I hope you will allow me to ask another question. We all know that there are many harsh statements in the Bible (Matthew 12:31-32, Hebrews 10).
Sometimes, these harsh statements are along the lines of "If such and such a condition is fulfilled, then there is no hope left for such and such a person to whom the condition applies" - i.e. the implication is that such and such a person is doomed to hell.
My question is: Sometimes, a given person does not even know if he or she has fulfilled one of those conditions. To my knowledge, people have tried to give explanations of these scenarios, but I do not know if there is a total, definitive, absolute, verdict, on what these conditions actually are that doom someone to hell without hope.
In life, we usually do not know things with absolute certainty, and a certain amount of belief in positive outcomes of uncertain events is usually needed to preclude a descent into total nihilism. Colloquially, one might say that as long as a person believes there is light at the end of the tunnel, he or she would be able to pick himself or herself up the next day and make an attempt to continue walking with God.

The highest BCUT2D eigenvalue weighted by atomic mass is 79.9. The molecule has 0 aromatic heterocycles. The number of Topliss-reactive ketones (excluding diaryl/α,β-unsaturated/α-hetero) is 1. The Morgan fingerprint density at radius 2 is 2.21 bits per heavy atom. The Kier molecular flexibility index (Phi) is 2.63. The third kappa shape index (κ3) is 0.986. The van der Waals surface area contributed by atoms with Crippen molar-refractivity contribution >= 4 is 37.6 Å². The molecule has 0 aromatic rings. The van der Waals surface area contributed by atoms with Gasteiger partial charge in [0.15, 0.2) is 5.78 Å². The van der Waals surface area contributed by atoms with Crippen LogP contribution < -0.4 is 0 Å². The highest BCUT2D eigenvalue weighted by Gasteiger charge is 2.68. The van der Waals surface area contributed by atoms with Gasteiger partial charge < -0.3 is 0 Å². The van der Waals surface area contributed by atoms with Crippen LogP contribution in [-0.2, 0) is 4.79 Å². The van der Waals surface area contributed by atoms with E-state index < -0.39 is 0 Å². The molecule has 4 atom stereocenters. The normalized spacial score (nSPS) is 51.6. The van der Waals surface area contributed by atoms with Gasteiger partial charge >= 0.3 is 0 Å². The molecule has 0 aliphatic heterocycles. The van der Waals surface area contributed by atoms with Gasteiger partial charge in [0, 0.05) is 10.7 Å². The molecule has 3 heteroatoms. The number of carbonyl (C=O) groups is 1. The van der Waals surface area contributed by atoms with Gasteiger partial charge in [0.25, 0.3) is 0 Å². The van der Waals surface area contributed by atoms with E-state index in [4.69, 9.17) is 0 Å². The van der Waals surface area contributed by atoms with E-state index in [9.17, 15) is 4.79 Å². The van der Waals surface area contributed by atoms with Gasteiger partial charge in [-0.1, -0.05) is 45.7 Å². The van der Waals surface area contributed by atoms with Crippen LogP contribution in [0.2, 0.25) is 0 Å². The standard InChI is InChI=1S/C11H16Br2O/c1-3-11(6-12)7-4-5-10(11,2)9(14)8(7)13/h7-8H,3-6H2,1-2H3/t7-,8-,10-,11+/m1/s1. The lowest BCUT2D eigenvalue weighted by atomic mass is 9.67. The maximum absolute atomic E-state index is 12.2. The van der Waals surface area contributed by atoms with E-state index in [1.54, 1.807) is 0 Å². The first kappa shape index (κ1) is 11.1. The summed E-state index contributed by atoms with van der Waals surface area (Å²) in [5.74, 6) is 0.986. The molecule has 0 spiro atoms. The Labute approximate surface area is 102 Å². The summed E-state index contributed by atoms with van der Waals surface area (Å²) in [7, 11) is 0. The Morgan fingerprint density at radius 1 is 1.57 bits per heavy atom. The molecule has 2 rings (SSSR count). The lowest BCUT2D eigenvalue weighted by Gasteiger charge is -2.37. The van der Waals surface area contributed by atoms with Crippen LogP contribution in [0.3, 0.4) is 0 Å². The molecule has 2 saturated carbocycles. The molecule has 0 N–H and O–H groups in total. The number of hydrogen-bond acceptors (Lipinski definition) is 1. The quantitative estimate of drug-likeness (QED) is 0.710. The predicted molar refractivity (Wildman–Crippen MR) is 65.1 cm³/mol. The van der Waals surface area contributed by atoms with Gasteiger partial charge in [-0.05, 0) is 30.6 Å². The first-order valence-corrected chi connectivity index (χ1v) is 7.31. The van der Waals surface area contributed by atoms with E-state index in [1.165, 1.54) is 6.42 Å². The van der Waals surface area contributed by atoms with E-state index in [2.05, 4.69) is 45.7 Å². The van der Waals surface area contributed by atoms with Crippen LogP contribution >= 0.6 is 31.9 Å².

But if this person is faced with uncertainty over eternal salvation, can it trigger nihilism and despair?
Is there ever a situation (or can there be such a situation) where fear over damnation to hell due to the scenarios described led a person who need not have borne such fear, to descend to unnecessary nihilism and hence give up on Christianity with the attitude "well, since I am already condemned unconditionally, what is the point of seeking God any longer?"
(It is true that no one can really be sure of having been condemned unconditionally by the scenarios in Matthew 12 and Hebrews 10, but what if pessimism led the person to progress from the idea that he or she might have committed an unforgivable sin to a belief that he or she had committed it, with the resulting nihilism described above?)